Flight Data Recorders (FDR) and Cockpit Voice Recorders (CVR), or “black boxes” as they are better known as, are invaluable in helping air accident investigators piece together the events that led up to a crash.
Black boxes are made from a combination of electronics, insulation, and metal. They are designed to be virtually indestructible, so the crash-survivable memory units (CSMUs) can be recovered and analyzed.
Let’s take a closer look at just how black boxes are able to survive the immense force of a plane crash, and some other interesting facts.
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Black Box Construction (Materials & Components)
The crash-survivable memory units (CSMUs), which are the most important part of a black box, are housed in a solid-state box that insulates and protects them through three layers of materials.
- Aluminum housing: A thin layer of aluminum is found around the stack of memory cards.
- High-temperature insulation: Dry-silica material is used to provide high-temperature thermal protection. The material is 1 inch thick.
- Stainless-steel shell: The dry-silica material is contained within a 0.25 inches thick, stainless-steel cast.
What a black box is made of may not sound like much, but you will be amazed at what it can withstand and what tests the manufacturers put it through.
The components that make up the construction of a black box include:
- Power supply: The batteries are designed for 30-day continuous operation and have a six-year shelf life.
- Crash Survivable Memory Units (CSMUs): These hold all the important flight and audio data of the plane.
- Integrated Controller and Circuitry Board (ICB): This contains the electronic circuitry that acts as switchboard for the incoming data.
- Underwater Locater Beacon (ULB): The ULB is invaluable in helping to identify the location of the black box in the event of an ocean crash. The beacon can transmit from depths to 14,000 ft (4,200 m).
How a Black Box is Able to Survive a Plane Crash
A black box is able to survive a plane crash because it is designed to withstand extreme heat, jarring crashes and an immense amount of pressure.
Manufacturers thoroughly test the device by first loading sample data onto the memory boards and then performing the following tests:
- Crash impact: Shooting the black box down an air cannon to create an impact of 3,400 Gs
- Pin drop: Dropping a 500-pound weight with a 0.25-inch (0.64-centimeter) steel pin protruding from the bottom onto the device from a height of 10 feet (3 meters)
- Static crush: Applying 5,000 pounds per square-inch (psi) of crush force to each of the black box’s six major axis points for five minutes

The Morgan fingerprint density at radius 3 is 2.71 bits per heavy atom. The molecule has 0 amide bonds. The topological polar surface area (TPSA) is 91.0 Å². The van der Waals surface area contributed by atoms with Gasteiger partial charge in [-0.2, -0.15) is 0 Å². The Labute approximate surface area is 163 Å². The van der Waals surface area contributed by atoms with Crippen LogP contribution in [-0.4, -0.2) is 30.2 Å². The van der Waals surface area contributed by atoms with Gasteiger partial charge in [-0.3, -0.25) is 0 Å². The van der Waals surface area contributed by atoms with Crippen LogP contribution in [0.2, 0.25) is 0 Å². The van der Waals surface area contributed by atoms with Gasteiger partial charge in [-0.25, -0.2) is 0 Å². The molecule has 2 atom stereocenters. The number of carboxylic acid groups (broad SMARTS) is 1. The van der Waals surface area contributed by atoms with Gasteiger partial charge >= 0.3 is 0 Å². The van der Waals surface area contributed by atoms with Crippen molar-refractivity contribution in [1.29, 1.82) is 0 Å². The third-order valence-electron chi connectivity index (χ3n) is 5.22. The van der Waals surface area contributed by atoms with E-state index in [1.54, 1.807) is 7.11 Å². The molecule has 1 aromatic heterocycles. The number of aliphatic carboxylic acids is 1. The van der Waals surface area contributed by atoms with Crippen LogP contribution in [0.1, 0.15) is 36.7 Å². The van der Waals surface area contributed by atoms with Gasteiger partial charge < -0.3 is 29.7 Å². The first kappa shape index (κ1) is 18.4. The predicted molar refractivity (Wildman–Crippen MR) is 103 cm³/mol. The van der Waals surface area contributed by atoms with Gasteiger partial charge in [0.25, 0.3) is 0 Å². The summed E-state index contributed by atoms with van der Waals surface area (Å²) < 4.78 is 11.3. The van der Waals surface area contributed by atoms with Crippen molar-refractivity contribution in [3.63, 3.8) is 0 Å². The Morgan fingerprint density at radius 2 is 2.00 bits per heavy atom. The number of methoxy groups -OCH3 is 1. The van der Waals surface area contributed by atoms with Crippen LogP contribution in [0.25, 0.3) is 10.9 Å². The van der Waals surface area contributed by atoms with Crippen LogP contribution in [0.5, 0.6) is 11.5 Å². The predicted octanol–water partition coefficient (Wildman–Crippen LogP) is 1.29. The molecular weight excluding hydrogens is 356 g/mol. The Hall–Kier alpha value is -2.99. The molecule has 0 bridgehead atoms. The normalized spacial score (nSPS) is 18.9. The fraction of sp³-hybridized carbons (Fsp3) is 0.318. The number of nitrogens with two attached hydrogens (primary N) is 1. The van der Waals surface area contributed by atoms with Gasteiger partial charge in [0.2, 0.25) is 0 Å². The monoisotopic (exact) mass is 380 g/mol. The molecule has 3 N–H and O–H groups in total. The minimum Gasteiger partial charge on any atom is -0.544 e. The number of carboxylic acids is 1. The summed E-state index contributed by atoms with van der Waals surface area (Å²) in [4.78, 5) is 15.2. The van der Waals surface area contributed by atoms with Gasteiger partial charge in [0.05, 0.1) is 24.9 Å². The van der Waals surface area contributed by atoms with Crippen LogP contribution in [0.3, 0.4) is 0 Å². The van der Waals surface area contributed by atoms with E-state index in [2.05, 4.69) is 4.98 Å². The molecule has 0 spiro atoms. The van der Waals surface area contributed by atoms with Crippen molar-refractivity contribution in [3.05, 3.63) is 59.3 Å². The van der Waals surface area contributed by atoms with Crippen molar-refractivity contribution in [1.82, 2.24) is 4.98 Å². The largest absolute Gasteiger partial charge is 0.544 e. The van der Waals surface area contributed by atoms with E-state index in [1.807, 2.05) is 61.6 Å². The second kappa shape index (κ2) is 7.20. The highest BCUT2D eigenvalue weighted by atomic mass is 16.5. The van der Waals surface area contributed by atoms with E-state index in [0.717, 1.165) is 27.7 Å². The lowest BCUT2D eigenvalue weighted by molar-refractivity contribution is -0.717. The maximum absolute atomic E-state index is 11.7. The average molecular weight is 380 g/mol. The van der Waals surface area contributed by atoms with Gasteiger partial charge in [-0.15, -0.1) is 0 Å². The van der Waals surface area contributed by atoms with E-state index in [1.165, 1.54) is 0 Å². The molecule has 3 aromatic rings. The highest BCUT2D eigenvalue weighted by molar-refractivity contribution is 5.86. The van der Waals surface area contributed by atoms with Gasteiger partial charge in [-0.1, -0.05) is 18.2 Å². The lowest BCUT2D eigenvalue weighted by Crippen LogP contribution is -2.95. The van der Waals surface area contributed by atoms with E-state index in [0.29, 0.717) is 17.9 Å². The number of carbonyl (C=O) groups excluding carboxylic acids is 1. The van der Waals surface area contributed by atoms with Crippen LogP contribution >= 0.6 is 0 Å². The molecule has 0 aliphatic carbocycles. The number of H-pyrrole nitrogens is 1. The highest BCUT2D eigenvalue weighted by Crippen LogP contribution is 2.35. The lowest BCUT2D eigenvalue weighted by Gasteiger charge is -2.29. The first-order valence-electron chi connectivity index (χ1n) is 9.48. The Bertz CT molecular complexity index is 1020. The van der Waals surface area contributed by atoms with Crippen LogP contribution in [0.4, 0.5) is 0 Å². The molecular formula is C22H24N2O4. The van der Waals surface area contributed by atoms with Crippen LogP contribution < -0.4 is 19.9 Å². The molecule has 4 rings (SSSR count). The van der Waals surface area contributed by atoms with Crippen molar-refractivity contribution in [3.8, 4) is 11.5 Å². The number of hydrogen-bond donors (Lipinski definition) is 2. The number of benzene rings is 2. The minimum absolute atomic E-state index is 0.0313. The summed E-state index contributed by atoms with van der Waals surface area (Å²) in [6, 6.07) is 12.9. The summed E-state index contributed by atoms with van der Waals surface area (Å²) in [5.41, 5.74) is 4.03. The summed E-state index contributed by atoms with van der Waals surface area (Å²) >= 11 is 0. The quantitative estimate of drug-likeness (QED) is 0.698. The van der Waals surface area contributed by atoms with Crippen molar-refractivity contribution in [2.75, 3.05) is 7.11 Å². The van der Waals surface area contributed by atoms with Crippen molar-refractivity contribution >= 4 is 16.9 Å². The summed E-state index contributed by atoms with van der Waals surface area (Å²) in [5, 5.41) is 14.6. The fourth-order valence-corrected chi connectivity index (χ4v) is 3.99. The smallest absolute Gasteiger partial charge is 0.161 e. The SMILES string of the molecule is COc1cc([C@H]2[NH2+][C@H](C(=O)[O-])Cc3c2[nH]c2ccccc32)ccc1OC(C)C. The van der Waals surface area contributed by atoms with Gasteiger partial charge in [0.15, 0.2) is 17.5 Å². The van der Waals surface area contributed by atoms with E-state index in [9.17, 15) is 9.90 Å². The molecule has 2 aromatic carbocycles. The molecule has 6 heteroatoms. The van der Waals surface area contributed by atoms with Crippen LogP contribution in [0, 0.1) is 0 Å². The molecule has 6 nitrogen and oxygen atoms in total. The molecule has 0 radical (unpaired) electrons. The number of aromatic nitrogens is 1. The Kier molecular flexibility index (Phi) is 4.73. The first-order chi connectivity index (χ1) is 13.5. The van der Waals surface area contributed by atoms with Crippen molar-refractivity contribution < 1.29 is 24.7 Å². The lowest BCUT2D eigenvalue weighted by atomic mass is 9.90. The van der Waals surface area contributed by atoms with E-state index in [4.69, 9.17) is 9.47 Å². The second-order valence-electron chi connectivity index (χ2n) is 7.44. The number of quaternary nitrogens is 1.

- Fire test: Placing the black box inside a fire at 2,000 degrees Fahrenheit (1,100 Celsius) for one hour
- Deep-sea submersion: Placing the black box into a pressurized tank of salt water for 24 hours
- Salt-water submersion: Placing the device in a salt water tank for 30 days
- Fluid immersion: Placing various components of the black box in aviation fluids, including jet fuel, lubricants and fire-extinguisher chemicals
It’s Nearly Impossible to Destroy a Black Box
So if a plane crash isn’t able to destroy a black box, then what can?
Well, a black box is virtually indestructible.
According to Scott Hamilton, director of Leeham Co., an aviation consulting company, “it would take a concentrated fire beyond its design strength, or an impact so high that it would be beyond what it could withstand” to destroy a black box.
Black Boxes Are Installed in the Tail
A black box is usually installed in the tail of an aircraft.
This is because the rear of an aircraft receives the least impact during a crash and therefore increases the device’s chances of survival.
Related: Do Helicopters Have Black Boxes?
Black Boxes Have Limited Data Storage
A black box features memory boards that have enough storage space to record two hours of audio data for CVRs and 25 hours of flight data for FDRs.
Inevitably, due to the limited storage space, this data is recorded over.
Black Boxes Aren’t Actually Black
Despite its name, a black box isn’t actually black. It is painted bright orange to make it as easy to spot as possible in the wreckage after an accident.
The reason why a black box is called a black box is simply because when it was first developed in the early 1950s, it was painted black.
Helen Krasner holds a PPL(A), with 15 years experience flying fixed-wing aircraft; a PPL(H), with 13 years experience flying helicopters; and a CPL(H), Helicopter Instructor Rating, with 12 years working as a helicopter instructor.
Helen is an accomplished aviation writer with 12 years of experience, having authored several books and published numerous articles while also serving as the Editor of the BWPA (British Women Pilots Association) newsletter, with her excellent work having been recognized with her nomination of the “Aviation Journalist of the Year” award.
Helen has won the “Dawn to Dusk” International Flying Competition, along with the best all-female competitors, three times with her copilot.